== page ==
Discover Kefir: A Natural Way to Strengthen Your Body

21 August, 2020
Studies suggest that eating kefir may be beneficial for our health, thanks to its high probiotic content. So, should you be making kefir a regular part of your diet? We'll tell you everything you need to know in this article.

Kefir has become increasingly popular in recent years, particularly among those looking for dietary supplements to help improve their health. This dairy product is similar to yogurt and, due to its high probiotic content, may help to balance your intestinal flora.

Similarly, it may also be a good option for those suffering from lactose intolerance as, during the fermentation process, lactose is converted into lactic acid, which is much easier for the body to digest. In this next section, we’ll tell you more about kefir, and some of the different ways you can incorporate it into your diet. Take a look!

What is kefir?

Kefir is fermented cow’s or goat’s milk. Its characteristic acidic flavor comes from the conversion of sugars during the fermentation process. As a result, it contains lower levels of lactose than ordinary milk, making it easier to digest.

According to a study published in Critical Reviews in Food Science and Nutrition, kefir contains more than 50 different types of probiotic yeasts and bacteria, giving it a number of interesting properties and benefits for our health. These include:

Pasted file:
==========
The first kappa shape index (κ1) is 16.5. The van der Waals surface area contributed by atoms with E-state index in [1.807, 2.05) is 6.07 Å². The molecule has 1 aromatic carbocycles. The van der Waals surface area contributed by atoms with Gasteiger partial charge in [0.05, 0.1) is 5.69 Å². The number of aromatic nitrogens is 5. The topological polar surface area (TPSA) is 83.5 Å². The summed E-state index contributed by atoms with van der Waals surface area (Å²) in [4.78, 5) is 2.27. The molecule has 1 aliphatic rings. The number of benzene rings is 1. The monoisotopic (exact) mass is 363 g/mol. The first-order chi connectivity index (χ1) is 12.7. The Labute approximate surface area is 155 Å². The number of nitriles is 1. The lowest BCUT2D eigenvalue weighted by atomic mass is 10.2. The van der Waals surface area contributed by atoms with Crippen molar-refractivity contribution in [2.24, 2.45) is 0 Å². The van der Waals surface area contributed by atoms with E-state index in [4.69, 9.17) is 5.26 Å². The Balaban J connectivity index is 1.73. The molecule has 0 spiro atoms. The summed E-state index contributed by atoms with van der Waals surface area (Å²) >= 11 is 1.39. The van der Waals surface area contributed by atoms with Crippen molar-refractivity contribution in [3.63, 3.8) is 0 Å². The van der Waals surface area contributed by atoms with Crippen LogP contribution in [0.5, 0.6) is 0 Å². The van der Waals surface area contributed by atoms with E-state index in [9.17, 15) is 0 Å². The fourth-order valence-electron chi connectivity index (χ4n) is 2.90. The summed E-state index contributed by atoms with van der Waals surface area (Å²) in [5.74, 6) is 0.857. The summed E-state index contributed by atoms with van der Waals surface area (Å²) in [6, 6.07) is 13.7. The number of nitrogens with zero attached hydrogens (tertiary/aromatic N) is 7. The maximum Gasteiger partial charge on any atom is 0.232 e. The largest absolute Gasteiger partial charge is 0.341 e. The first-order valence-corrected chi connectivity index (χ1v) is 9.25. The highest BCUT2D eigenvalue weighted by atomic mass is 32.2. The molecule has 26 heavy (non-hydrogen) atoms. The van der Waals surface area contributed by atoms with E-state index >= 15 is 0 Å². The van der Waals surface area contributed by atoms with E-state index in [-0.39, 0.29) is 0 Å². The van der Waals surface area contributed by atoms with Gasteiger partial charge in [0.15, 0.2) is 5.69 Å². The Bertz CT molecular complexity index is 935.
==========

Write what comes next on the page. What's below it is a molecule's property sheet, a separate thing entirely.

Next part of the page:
• Reducing the risk of obesity.
  • Antioxidant activity.
  • Antiallergenic.
  • Anti-inflammatory effects.
  • Lowering cholesterol.
  • Reducing constipation.
  • Antimicrobial activity.

In light of all this, it’s not surprising that kefir can have a positive impact on our health. Consuming kefir in moderation as part of a healthy and varied diet could help to boost your well-being. In this next section, we’ll take a look at some of the main benefits in more detail.

Discover more: The Yogurt Diet: A Healthy Way to Lose Weight

Kefir contains probiotics

Discover kefir.

When we talk about foods which help to balance intestinal flora, the first thing you probably think of is the classic bowl of plain yogurt. However, you may be surprised to learn that kefir actually contains a higher concentration of probiotics than yogurt.

A publication by the National Center for Complementary and Integrative Health explains that probiotics are living microorganisms, designed to maintain or improve the amount of good bacteria in the body.

While we usually associate the word bacteria with harmful germs that attack our bodies, there are a number of bacteria that are essential for our bodies to function properly, helping us to digest different foods, and even destroying cells that cause disease. 

Antibacterial and antifungal properties

Certain components in kefir, such as Lactobacillus kefiri (a bacterium only found in kefir) can help to protect the body against the damaging effects of bacteria such as Salmonella, Helicobacter pylori and E. coli.

According to a study published in the Brazilian Journal of Microbiology, the antibacterial action of kefir is the result of certain compounds, including organic acids, carbon dioxide, and ethanol, among others.

Not only could this combination help to prevent some foodborne illnesses, but it can also serve a supplement to aid in the treatment of gastrointestinal diseases and vaginal infections.

Aids in the digestion of lactose